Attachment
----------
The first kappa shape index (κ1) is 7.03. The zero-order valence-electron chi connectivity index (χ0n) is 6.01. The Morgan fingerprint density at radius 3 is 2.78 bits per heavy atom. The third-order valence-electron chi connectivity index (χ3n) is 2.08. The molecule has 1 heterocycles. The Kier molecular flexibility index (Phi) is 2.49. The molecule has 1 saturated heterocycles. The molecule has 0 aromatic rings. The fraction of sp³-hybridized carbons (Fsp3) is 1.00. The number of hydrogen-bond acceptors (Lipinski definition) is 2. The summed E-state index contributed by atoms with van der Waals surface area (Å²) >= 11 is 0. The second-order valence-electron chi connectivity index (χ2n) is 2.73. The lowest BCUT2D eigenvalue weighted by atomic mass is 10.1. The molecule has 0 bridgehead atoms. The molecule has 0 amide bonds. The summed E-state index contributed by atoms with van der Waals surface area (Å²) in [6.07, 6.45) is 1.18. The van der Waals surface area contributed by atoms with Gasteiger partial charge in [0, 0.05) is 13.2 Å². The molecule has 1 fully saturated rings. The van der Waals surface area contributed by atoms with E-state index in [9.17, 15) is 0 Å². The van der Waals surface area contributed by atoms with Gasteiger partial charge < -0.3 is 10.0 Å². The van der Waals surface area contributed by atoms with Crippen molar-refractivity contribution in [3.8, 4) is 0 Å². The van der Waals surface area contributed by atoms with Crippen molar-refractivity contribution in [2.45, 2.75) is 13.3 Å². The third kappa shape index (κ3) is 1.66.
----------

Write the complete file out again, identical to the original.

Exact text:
The first kappa shape index (κ1) is 7.03. The zero-order valence-electron chi connectivity index (χ0n) is 6.01. The Morgan fingerprint density at radius 3 is 2.78 bits per heavy atom. The third-order valence-electron chi connectivity index (χ3n) is 2.08. The molecule has 1 heterocycles. The Kier molecular flexibility index (Phi) is 2.49. The molecule has 1 saturated heterocycles. The molecule has 0 aromatic rings. The fraction of sp³-hybridized carbons (Fsp3) is 1.00. The number of hydrogen-bond acceptors (Lipinski definition) is 2. The summed E-state index contributed by atoms with van der Waals surface area (Å²) >= 11 is 0. The second-order valence-electron chi connectivity index (χ2n) is 2.73. The lowest BCUT2D eigenvalue weighted by atomic mass is 10.1. The molecule has 0 bridgehead atoms. The molecule has 0 amide bonds. The summed E-state index contributed by atoms with van der Waals surface area (Å²) in [6.07, 6.45) is 1.18. The van der Waals surface area contributed by atoms with Gasteiger partial charge in [0, 0.05) is 13.2 Å². The molecule has 1 fully saturated rings. The van der Waals surface area contributed by atoms with E-state index in [9.17, 15) is 0 Å². The van der Waals surface area contributed by atoms with Gasteiger partial charge < -0.3 is 10.0 Å². The van der Waals surface area contributed by atoms with Crippen molar-refractivity contribution in [3.8, 4) is 0 Å². The van der Waals surface area contributed by atoms with Crippen molar-refractivity contribution in [2.45, 2.75) is 13.3 Å². The third kappa shape index (κ3) is 1.66.